Clipboard in hand, Kate Driscoll checks off each bone as it's discovered, while Brannon Hulsty places them in a plastic collection bag.
DRISCOLL: "At this point we're doing pretty well. We're missing about…yeah, about five to ten finger and wrist bones, which is not too bad. Usually you're missing a lot more distal toe phalanges - to the very ends of your toes. They're really small and they get lost very easily."
OSBORNE: To find those last few bones, Driscoll and Hulsty use mason's trowels to scrape up a thin layer of topsoil and sift it through a metal screen.
As I watch the students work, the smell of decay grows stronger and I begin to notice just how many bodies are lying under the trees around us. There are currently more than 160 cadavers interred on the body farm, encompassing just a half-hectare of land.
While working with rotting corpses may not be for everyone, it's a price students like Hulsty and Driscoll are willing to pay for a chance to be involved in cutting edge research. When it opened in 1981, the Anthropological Research Center was the first facility of its kind in the world, and it is still one of only three such research centers, all in the United States. Researcher Rebecca Wilson oversees body farm operations.
WILSON: "How do we decompose? What do we look like at different stages of decomposition? And that seems very trivial to some people, but it's extremely important in law enforcement. If I have a body that's been dead for three days, what does that look like and can I tell you it's been dead for three days?"
OSBORNE: Graduates of the program have gone on to work with law enforcement agencies around the world, and criminologists come to Tennessee to sharpen their skills.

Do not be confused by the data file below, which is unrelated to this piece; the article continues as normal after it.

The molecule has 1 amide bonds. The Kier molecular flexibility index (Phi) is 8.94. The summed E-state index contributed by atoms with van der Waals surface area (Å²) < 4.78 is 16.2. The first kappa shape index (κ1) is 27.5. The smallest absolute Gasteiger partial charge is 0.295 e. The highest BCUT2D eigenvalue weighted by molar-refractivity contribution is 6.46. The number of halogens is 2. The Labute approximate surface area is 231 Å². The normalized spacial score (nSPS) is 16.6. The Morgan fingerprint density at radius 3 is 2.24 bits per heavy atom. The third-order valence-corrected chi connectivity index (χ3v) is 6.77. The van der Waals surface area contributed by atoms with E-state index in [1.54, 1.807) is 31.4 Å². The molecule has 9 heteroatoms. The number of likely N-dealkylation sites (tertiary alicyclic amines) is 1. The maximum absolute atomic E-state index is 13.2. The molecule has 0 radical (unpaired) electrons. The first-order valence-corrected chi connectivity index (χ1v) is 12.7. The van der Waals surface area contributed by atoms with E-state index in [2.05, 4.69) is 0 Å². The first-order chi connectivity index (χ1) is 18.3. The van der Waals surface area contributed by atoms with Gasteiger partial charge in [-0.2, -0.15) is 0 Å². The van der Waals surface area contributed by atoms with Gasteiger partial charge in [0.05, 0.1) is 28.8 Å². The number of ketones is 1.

Wilson says the Center also collaborates with law enforcement agencies to research specific crimes.
WILSON: "What we'll do is simulate that scenario, — usually a differential decomposition, where something doesn't decompose the way it's expected to. Is this natural, or is this because what the perpetrator did? But we will simulate a scenario like that and see if it is related to natural processes, or related to the incident."
OSBORNE: Just such a project is underway this spring in collaboration with an Australian researcher. Of course, these studies wouldn't be possible without a steady supply of bodies. Remarkably, all the remains interred at the body farm are donated. And, Wilson says, that brings us back to those very popular television programs.
WILSON: "We started our body donation program in 1981. That year we received 4 donations. Last year we received 116 donations. We've seen a significant increase since 2000, which is the same time that your popular television programs have taken off. We have seen an almost exponential increase."
OSBORNE: Wilson says it's a diverse group of individuals who donate their bodies to the Center; everyone from a Circuit Court judge to schoolteachers. Once the decomposition of their remains is studied at the body farm, graduate students like Driscoll and Hulsty collect the bones and place them in a permanent research collection housed at the University of Tennessee. For Our World, I'm Mike Osborne in Knoxville, Tennessee.
Almost as fast as new mobile phones, TV sets, computers and other electronic products come out, older models become out of date.
In the United States alone, an estimated 100 million TV sets, computers and monitors become obsolete each year.
Electronic waste, or e-waste, is fast becoming a major problem.
SMITH: "The products don't last very long. The equipment is toxic. More e-waste is thrown away than it is recycled, and more recyclers simply export their products to developing countries. And the toxic components that result from poor design make e-waste hard to recycle."
Ted Smith heads the Electronics TakeBack Coalition, which promotes recycling and encourages companies to make products easier to recycle.